History, Topography, and Directory of East Yorkshire T. Bulmer & co.: 1892

Wapentake of Harthill (Holme Beacon Division) - County Council Electoral Division of Bubwith - Petty Sessional Division of Holme Beacon - Poor Law Union and County Court District of Howden - Rural Deanery of Weighton - Archdeaconry of the East Riding - Diocese of York.

Ellerton Priory, or simply Ellerton, is a parish and township lying on the east bank of the river Derwent. It extends over an area of 2,552 acres, and had in 1891 a population of 263 - a decrease of 20 since the previous census. There are 2,472 acres under assessment, of which the rateable value is £2,684. The soil is of a mixed nature, part sand and part clay, and the chief crops are wheat, potatoes, turnips, and clover. The Ings are laid down in meadow. The land belongs to several proprietors, of whom the most extensive are James Lund, Esq., J.P., D.L., of Malsis Hall, Cross Hills, Keighley; J. J. Dunnington-Jefferson, Esq., Thicket Priory; Captain George Henry Bridges, Northcote House, Clifton Park; George Wake, Ellerton; Francis Stephenson, Esq., Pontefract; Robert Watson and John Watson, Ellerton; and Alfred Jackson, of Acomb, York.

The first mention of this place occurs in Domesday Book, wherein it is spelt Alreton and Elreton, and was probably so named from the abundance of eller or alder trees in the neighbourhood. A priory was founded here by William Fitz Peter, in the early part of the 13th century, for religious of the Order of St. Gilbert, of Sempringham, and dedicated to the Blessed Virgin Mary and St. Lawrence. The convent was not only a home for a certain number of monks, but also for 13 poor people, whom the canons were obliged to maintain. At the dissolution there were a prior and nine religious in the house, and their revenues amounted to £62 8s. 10d. The monastery was surrendered in 1537, the monks turned adrift, and the poor left to starve by the wayside - robbed of the inheritance left them by the piety of their ancestors. The site of the priory was granted to Sir John Aske, in 1542, on very indulgent terms. The last prior was John Golding, who had a pension of £13 6s. 8d. allowed him, as a solatium for the loss of his dignity. There are no remains of the conventual buildings, and the parish church, which had been the nave of the priory church, was rebuilt about 50 years ago. It is dedicated to St. Mary, and consists of chancel, nave, porch, and bell turret, containing two bells. The style is Norman. In the windows are fragments of ancient stained glass, representing shields of arms, but it is impossible now to assign the arms to their respective bearers. There are two old oak stalls in the chancel, which are supposed to have belonged to the old priory. The oldest register extant bears the date 1678; part of them appears to have been destroyed. In the register of burials, the entries from 1688 to 1698 usually certify that the deceased were buried in nothing but woollen. The living is a vicarage, gross value £190, including 90 acres of glebe, in the gift of J. J. Dunnington-Jefferson, Esq., and held by the Rev. George Robinson, B.A.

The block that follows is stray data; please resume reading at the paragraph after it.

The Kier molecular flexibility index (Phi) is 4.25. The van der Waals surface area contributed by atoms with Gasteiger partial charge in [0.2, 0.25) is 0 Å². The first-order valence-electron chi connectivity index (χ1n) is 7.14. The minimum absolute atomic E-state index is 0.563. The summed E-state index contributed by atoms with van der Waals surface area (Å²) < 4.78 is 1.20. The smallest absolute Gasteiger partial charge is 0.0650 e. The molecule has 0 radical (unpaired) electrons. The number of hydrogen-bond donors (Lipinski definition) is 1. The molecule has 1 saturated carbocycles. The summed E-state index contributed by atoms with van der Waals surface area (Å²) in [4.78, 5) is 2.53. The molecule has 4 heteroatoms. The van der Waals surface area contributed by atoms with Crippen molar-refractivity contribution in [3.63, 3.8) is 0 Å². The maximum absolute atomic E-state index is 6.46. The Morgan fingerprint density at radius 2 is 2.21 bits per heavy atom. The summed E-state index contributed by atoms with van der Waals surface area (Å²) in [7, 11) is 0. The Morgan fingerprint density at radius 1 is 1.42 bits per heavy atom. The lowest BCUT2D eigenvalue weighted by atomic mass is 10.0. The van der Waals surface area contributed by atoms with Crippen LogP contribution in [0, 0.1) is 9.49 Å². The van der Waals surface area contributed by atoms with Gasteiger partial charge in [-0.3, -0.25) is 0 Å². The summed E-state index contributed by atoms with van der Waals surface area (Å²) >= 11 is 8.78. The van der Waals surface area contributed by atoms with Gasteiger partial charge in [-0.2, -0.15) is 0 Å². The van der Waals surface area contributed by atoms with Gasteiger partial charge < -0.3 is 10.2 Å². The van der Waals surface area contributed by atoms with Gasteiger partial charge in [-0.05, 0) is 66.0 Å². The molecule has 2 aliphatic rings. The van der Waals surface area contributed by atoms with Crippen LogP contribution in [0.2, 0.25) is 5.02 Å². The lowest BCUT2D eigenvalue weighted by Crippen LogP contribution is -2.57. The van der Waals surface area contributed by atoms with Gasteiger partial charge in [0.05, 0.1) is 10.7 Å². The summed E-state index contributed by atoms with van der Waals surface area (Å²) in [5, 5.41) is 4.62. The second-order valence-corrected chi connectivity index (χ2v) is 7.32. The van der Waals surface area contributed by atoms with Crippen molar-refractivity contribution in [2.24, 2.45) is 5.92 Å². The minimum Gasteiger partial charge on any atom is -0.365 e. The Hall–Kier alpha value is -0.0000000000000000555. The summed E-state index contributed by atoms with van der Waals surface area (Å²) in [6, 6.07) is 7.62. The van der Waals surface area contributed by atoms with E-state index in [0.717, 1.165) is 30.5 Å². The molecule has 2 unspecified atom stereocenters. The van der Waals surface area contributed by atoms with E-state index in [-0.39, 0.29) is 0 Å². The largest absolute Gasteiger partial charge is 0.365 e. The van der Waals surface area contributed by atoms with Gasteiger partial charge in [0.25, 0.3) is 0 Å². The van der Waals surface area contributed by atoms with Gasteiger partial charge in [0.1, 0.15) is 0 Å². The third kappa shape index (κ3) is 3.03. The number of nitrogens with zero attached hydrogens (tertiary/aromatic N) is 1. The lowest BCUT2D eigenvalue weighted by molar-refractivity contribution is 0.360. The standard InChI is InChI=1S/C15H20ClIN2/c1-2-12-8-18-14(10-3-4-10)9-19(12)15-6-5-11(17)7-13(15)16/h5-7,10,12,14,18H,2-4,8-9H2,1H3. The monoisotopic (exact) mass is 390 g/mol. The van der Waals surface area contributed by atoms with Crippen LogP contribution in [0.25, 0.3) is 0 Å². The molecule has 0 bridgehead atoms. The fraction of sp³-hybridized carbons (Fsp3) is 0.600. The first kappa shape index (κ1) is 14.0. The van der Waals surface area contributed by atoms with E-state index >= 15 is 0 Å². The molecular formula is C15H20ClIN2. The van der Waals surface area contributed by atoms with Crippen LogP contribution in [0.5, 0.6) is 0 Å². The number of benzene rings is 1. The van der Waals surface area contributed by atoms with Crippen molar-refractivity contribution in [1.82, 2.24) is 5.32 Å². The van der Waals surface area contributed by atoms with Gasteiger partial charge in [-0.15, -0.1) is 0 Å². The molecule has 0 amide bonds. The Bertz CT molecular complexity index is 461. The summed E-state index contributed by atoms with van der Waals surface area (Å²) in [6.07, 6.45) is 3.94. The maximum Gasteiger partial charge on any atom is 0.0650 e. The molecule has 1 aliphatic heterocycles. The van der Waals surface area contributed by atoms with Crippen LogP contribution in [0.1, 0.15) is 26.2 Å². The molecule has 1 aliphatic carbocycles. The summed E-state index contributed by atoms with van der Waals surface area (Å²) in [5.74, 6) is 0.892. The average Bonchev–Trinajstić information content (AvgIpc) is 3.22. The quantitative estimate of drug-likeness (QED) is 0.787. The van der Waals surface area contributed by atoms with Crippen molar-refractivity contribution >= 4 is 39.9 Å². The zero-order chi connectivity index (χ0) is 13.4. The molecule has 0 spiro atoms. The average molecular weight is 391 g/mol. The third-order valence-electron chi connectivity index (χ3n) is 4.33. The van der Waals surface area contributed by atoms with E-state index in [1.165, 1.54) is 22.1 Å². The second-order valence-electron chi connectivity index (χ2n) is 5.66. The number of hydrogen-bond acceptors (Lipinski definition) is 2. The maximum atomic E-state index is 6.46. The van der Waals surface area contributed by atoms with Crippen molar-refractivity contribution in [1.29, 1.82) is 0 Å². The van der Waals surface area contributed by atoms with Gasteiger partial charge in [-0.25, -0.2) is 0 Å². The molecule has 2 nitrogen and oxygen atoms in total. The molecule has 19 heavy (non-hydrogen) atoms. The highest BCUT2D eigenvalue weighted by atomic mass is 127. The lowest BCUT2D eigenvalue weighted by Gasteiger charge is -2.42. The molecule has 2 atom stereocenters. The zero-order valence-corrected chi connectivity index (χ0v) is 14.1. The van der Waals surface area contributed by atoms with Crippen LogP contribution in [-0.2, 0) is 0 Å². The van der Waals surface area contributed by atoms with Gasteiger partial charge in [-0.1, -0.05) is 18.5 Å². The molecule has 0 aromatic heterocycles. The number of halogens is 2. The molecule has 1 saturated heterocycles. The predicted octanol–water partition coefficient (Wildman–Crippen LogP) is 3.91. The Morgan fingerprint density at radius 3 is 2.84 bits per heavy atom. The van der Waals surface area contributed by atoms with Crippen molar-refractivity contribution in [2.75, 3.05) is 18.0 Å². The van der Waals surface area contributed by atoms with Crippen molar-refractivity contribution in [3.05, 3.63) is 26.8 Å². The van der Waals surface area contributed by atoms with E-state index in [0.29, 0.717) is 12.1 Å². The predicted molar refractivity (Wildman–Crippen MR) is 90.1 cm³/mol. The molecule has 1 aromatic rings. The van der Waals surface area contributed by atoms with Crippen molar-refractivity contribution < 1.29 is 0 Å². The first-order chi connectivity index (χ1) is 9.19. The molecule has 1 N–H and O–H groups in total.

The village is pleasantly situated about nine miles west of Howden, and three miles north of Bubwith station, on the Selby and Market Weighton branch of the North-Eastern railway. There are chapels belonging to the Wesleyans and Primitive Methodists, and a National school, built in 1874. There are almhouses for three poor women, founded and endowed by Sir Hugh Bethell, in 1610, and further endowed at the enclosure with an allotment of nine acres. Each inmate receives 6s. per week. The poor's land consists of 22 acres, let for £8 per annum, one half of which is applied in the reduction of school fees and awarding prizes, and the other is given to the poor; and 11 acres let for £20 8s. yearly. William Bethell Esq., in 1696, left about 15 acres, the rent of which is distributed in bread every Sunday in the church. The poor have also two rentcharges amounting to £16 a year.

Post Office at Richard Dearing's. Letters, via York, arrive at 9-20 a.m., and are despatched at 3-40 p.m.

Ainsworth Miss Susannah, schoolmistress

Bradley John, farm foreman

Dearing Rd., grocer, and carrier to York (Sat.), Post office

Etherington Daniel, carrier to York (Sat.), and Selby (Mon.)

Etherington George, mattress maker

Harrison Charles, blacksmith

Harrison Francis, joiner and wheelwright

Harrison Robert, joiner and wheelwright

Mitchell Mr. Robert

Pearse Mrs. Jane & Son, shoemakers

Pearse Mrs. Mary, cowkeeper

Robinson Rev. George, B.A., vicar

Sanderson William, pig dealer

Sargant William Winn, miller

Scott Mrs. Mary Ann, joiner, &c.

Sharp William, tailor and farmer

Simpson Mrs. Emma

Tate Joseph, joiner

Tate Miss Margaret, vict., Boot and Shoe Inn

Tasker Mrs. Hannah, dressmaker

Wilkinson George, cowkeeper


Anson George Smith, Short Acre house

Bissett Thomas, Ellerton South grange

Boast Miss Jane (owner)

Bradley John, Ellerton South grange

Buttle Robert

Featherby William, North Ross

Nutt Thos., Ellerton hall and North Ross farm

Pottage Charles, Fog Spring farm

Simpson George

Story George, Ellerton Ruddings

Wake George (yeo.), Priory farm

Watson John (yeo.), Sunny Bank house

Watson Robt. (yeo.), Ellerton North grange

Watson Thomas, The Town farm

Watson William

Wilkinson Robert